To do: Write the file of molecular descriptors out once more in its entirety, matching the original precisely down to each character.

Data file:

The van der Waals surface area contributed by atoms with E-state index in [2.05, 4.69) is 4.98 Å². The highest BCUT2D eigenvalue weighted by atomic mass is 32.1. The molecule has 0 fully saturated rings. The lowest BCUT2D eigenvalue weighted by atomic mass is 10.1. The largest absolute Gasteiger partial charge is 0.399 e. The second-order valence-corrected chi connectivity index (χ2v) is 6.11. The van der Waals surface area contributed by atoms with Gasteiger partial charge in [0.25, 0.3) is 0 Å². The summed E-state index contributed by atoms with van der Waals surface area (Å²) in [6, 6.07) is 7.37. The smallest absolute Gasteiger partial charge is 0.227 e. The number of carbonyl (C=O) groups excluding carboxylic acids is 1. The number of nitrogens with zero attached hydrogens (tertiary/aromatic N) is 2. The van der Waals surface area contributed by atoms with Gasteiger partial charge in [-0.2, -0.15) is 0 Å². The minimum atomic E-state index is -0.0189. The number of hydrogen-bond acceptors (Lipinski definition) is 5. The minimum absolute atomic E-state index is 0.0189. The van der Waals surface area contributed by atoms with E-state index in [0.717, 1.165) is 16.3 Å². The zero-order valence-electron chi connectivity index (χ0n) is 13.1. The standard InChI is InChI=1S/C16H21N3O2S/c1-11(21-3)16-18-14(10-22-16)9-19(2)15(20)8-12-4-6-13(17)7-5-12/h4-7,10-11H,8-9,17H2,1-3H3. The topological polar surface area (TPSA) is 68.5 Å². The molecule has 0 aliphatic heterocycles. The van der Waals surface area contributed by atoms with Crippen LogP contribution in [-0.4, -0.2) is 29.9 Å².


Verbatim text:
The van der Waals surface area contributed by atoms with E-state index in [2.05, 4.69) is 4.98 Å². The highest BCUT2D eigenvalue weighted by atomic mass is 32.1. The molecule has 0 fully saturated rings. The lowest BCUT2D eigenvalue weighted by atomic mass is 10.1. The largest absolute Gasteiger partial charge is 0.399 e. The second-order valence-corrected chi connectivity index (χ2v) is 6.11. The van der Waals surface area contributed by atoms with Gasteiger partial charge in [0.25, 0.3) is 0 Å². The summed E-state index contributed by atoms with van der Waals surface area (Å²) in [6, 6.07) is 7.37. The smallest absolute Gasteiger partial charge is 0.227 e. The number of carbonyl (C=O) groups excluding carboxylic acids is 1. The number of nitrogens with zero attached hydrogens (tertiary/aromatic N) is 2. The van der Waals surface area contributed by atoms with Gasteiger partial charge in [-0.2, -0.15) is 0 Å². The minimum atomic E-state index is -0.0189. The number of hydrogen-bond acceptors (Lipinski definition) is 5. The minimum absolute atomic E-state index is 0.0189. The van der Waals surface area contributed by atoms with E-state index in [0.717, 1.165) is 16.3 Å². The zero-order valence-electron chi connectivity index (χ0n) is 13.1. The standard InChI is InChI=1S/C16H21N3O2S/c1-11(21-3)16-18-14(10-22-16)9-19(2)15(20)8-12-4-6-13(17)7-5-12/h4-7,10-11H,8-9,17H2,1-3H3. The topological polar surface area (TPSA) is 68.5 Å². The molecule has 0 aliphatic heterocycles. The van der Waals surface area contributed by atoms with Crippen LogP contribution in [-0.4, -0.2) is 29.9 Å².